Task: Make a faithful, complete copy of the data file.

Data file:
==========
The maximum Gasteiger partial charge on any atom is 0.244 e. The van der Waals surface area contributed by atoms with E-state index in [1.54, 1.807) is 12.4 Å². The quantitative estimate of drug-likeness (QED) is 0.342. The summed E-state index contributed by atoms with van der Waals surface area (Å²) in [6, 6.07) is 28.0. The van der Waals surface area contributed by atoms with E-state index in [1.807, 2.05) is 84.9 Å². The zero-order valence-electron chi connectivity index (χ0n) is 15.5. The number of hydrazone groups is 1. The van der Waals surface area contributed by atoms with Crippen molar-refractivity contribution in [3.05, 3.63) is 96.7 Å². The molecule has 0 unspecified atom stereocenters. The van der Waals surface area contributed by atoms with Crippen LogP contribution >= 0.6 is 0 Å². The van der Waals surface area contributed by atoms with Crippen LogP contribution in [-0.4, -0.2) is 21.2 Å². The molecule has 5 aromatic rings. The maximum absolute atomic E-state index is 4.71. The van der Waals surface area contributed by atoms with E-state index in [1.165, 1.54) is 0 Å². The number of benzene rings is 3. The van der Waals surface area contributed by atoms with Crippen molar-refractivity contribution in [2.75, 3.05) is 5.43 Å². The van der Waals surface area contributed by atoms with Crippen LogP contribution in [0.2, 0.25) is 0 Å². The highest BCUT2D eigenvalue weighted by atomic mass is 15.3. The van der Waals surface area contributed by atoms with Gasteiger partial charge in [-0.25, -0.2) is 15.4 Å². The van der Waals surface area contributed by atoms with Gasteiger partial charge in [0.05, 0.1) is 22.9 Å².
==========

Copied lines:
The maximum Gasteiger partial charge on any atom is 0.244 e. The van der Waals surface area contributed by atoms with E-state index in [1.54, 1.807) is 12.4 Å². The quantitative estimate of drug-likeness (QED) is 0.342. The summed E-state index contributed by atoms with van der Waals surface area (Å²) in [6, 6.07) is 28.0. The van der Waals surface area contributed by atoms with E-state index in [1.807, 2.05) is 84.9 Å². The zero-order valence-electron chi connectivity index (χ0n) is 15.5. The number of hydrazone groups is 1. The van der Waals surface area contributed by atoms with Crippen molar-refractivity contribution in [3.05, 3.63) is 96.7 Å². The molecule has 0 unspecified atom stereocenters. The van der Waals surface area contributed by atoms with Crippen LogP contribution >= 0.6 is 0 Å². The van der Waals surface area contributed by atoms with Crippen LogP contribution in [-0.4, -0.2) is 21.2 Å². The molecule has 5 aromatic rings. The maximum absolute atomic E-state index is 4.71. The van der Waals surface area contributed by atoms with E-state index in [1.165, 1.54) is 0 Å². The number of benzene rings is 3. The van der Waals surface area contributed by atoms with Crippen molar-refractivity contribution in [2.75, 3.05) is 5.43 Å². The van der Waals surface area contributed by atoms with Crippen LogP contribution in [0.2, 0.25) is 0 Å². The highest BCUT2D eigenvalue weighted by atomic mass is 15.3. The van der Waals surface area contributed by atoms with Gasteiger partial charge in [-0.25, -0.2) is 15.4 Å². The van der Waals surface area contributed by atoms with Gasteiger partial charge in [0.05, 0.1) is 22.9 Å².